No production freeze without Iran
Saudi Arabia’s deputy crown prince, Mohammad Bin Salman Al-Saud, indicated that a production freeze will only be possible if Iran is ready to participate in limiting its production to January 2016 levels. The production limit talk is scheduled for April 17, 2016, in Doha. Oil producers from OPEC (Organization of the Petroleum Exporting Countries) and non-OPEC countries are going to participate in the events.
Why does Saudi Arabia want Iran to join the production freeze?
Saudi Arabia and Iran had a bitter relationship in the past. Both of the countries are expecting to be the regional leader in the Middle East for many decades. However, Al-Saud’s recent stance isn’t limited to the political front. It has a deeper economic impact on the kingdom.
Saudi Arabia’s economy depends on oil. In Saudi Arabia’s case, it limits its production if Iran doesn’t join. It gives Iran a free arm to increase its revenue from crude oil. Again, Europe and Asia are important markets for Iran and Saudi Arabia. Without a production cap, Iran might erode Saudi Arabia’s market share in these markets.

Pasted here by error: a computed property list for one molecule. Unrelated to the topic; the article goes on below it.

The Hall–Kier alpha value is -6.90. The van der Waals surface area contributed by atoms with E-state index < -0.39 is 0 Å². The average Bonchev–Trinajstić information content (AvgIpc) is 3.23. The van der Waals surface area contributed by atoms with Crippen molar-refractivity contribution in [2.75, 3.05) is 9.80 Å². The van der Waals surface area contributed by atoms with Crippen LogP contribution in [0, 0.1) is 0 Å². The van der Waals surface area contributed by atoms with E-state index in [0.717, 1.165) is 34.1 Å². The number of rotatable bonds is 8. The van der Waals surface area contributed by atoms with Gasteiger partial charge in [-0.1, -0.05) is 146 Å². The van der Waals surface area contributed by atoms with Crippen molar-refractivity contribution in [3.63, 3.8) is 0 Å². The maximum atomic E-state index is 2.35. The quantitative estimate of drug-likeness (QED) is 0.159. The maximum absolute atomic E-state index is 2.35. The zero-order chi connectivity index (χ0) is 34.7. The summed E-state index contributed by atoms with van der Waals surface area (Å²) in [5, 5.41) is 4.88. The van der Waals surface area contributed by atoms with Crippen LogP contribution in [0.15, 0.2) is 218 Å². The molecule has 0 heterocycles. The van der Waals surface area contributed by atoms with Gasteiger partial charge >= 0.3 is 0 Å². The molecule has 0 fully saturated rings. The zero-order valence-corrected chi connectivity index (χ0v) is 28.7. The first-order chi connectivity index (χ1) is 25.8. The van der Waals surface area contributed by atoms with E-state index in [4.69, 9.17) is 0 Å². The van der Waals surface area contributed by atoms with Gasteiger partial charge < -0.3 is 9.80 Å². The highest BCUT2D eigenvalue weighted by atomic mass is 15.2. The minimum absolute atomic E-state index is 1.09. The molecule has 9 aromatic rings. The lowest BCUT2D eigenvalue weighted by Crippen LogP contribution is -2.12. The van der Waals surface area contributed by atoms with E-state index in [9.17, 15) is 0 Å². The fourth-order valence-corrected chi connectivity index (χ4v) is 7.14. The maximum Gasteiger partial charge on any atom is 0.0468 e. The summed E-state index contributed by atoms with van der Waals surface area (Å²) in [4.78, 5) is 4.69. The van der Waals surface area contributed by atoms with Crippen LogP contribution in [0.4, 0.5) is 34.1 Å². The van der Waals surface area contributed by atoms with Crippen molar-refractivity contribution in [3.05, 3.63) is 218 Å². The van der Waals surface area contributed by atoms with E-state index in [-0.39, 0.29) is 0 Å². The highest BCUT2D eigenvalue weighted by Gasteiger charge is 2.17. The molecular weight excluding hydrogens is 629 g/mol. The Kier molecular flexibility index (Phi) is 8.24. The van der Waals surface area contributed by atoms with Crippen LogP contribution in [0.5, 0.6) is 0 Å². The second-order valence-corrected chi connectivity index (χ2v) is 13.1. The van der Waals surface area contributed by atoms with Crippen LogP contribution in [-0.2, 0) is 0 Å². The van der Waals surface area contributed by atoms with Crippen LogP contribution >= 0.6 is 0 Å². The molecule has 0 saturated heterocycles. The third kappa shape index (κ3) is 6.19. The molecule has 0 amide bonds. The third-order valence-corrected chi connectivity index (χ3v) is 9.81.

WTI crude fell
US (SPY)(IVV) crude oil (USO) fell 4.0% compared to the previous trading session and closed at $36.79 on April 1 as the success of a production freeze talk seemed to fade. On April 1, 2016, WTI crude moved below its 20-day moving average. The above graph shows the price performance of US crude oil futures compared to its 20-day moving average.
Upstream companies such as Northern Oil & Gas (NOG), Denbury Resources (DNR), and Kosmos Energy (KOS) fell 4.7%, 8.6%, and 3.6%, respectively, on April 1, 2016. They operate with crude oil production mixes of 87%, 100%, and 94.9%, respectively.